|Publication number||US7276697 B2|
|Application number||US 10/503,188|
|Publication date||Oct 2, 2007|
|Filing date||Feb 3, 2003|
|Priority date||Feb 1, 2002|
|Also published as||US20050224715, WO2003064985A1|
|Publication number||10503188, 503188, PCT/2003/453, PCT/GB/2003/000453, PCT/GB/2003/00453, PCT/GB/3/000453, PCT/GB/3/00453, PCT/GB2003/000453, PCT/GB2003/00453, PCT/GB2003000453, PCT/GB200300453, PCT/GB3/000453, PCT/GB3/00453, PCT/GB3000453, PCT/GB300453, US 7276697 B2, US 7276697B2, US-B2-7276697, US7276697 B2, US7276697B2|
|Inventors||Michael Leslie Devine|
|Original Assignee||Calex Electronics Limited|
|Export Citation||BiBTeX, EndNote, RefMan|
|Patent Citations (3), Non-Patent Citations (1), Referenced by (9), Classifications (18), Legal Events (6)|
|External Links: USPTO, USPTO Assignment, Espacenet|
This invention relates to apparatus for protection against undesired thermal transfer, in particular to the use of thermopile sensors in non-contact infrared (IR) thermometry.
In conventional non-contact IR thermometers, temperature gradients arise within a thermopile which are responsible for generating temperature measurement errors. Such gradients are caused by leakage heat flow between the back of the thermopile, where electrical connections are made, and other components within a housing of the IR thermometer.
A conventional thin-film thermopile is a voltage-generating device made up from a large number of thermocouples connected in series. Based on the Seebeck effect, a thermocouple is a circuit made up from thin wire of two dissimilar materials. One end of a thermocouple is referred to as the hot junction and the other the cold junction. When the junctions are at different temperatures a small emf is generated; however, connecting several thermocouples in series produces a relatively large useful electrical output signal.
GB-A-2291499 discloses a DC stable infrared detector compensation system in which, to reduce noise in an IR remote temperature sensing device owing to thermal transients generated by an IR detector and a compensating detector shielded from IR radiation, very thin connecting wires (having a thermal conductance of from 0.13 to 0.2 mW/°K) are used to reduce the heat load of the detector leads. In order further to reduce thermal noise, a thermally insulating enclosure may surround the thin wires. Each of the two detectors may be a thermopile sealed in an individual housing mounted in a heat sink in the form of an aluminium block. Extending from the heat sink at a location within the enclosure to a location outside the enclosure is a circuit board to which the detectors are connected for processing the sensing and compensating signals to cancel any offset voltage due to change of the temperature of the IR detector. The electrical connections from the detectors to the circuit board include not only the very thin connecting wires but also thicker earthing wires. In a preferred embodiment, the thin wires are copper wires having a diameter of 0.08 mm. and a length of about 1.5 cm. In order to install the thin wires, the conventional leads from the detectors are trimmed to lengths of about 3 mm. and the very thin wires are attached to the leads by knotting the wires to hold them in place and then soldering the wires to the trimmed detector leads.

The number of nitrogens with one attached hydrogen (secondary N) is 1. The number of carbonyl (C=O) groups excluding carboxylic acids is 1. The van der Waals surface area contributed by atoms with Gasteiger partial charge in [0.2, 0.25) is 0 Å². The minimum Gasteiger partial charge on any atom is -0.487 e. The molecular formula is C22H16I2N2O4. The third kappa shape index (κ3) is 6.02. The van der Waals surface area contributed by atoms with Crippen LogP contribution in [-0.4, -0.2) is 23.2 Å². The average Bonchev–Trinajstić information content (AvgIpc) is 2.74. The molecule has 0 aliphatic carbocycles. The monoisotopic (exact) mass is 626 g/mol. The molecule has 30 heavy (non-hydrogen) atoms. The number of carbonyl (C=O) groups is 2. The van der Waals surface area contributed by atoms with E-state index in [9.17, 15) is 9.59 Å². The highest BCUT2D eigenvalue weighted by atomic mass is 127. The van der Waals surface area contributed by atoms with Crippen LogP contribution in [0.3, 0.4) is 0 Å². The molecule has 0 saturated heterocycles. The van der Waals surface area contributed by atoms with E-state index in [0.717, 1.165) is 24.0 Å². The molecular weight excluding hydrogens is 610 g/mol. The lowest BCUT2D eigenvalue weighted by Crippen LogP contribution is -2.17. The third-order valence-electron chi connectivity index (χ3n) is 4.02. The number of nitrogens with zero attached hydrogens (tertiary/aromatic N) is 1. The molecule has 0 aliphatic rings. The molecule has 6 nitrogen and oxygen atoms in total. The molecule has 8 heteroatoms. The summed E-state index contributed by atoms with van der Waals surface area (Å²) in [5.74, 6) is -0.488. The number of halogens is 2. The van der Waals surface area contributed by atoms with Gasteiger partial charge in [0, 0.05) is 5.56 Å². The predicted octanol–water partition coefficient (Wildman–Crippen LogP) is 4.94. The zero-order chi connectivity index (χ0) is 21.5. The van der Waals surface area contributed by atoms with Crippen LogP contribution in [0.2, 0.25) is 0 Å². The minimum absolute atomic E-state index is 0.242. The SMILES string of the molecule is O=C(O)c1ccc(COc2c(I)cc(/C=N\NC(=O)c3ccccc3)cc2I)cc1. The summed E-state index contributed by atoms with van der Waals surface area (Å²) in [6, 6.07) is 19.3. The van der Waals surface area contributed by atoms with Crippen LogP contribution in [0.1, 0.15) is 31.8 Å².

According to a first aspect of the present invention, there is provided apparatus comprising a printed circuit board, an infrared sensing device electrically connected to said printed circuit board, and solid thermally insulating material between said board and said device and protecting that side of said device facing said board from thermal transfer from said board to said device.
According to a second aspect of the present invention, there is provided apparatus comprising an infrared sensing device, electrical circuitry, an electrical lead connecting said device to said circuitry, and solid thermally insulating material interposed between said device and said circuitry and protecting said device against thermal transfer from said circuitry to said device, and a passageway in said material and through which said lead passes.
Advantageously, the infrared sensing device is in thermal communication with a heat sink and the solid, thermally insulating material protects the heat sink also against such thermal transfer from the board, i.e. thermal radiation from the board and thermal convection currents induced by the board.
According to a third aspect of the present invention, there is provided apparatus comprising an infrared sensing device, electrical circuitry, an electrical conductor which is long and thin and connects said device to said circuitry, the length of said conductor being at least several centimetres.
The length of the conductor is advantageously between 10 cm. and 1 m. As regards the cross-sectional area of the conductor, this will depend upon the material from which it is made, but, for a copper conductor would advantageously be very roughly 0.01 mm2.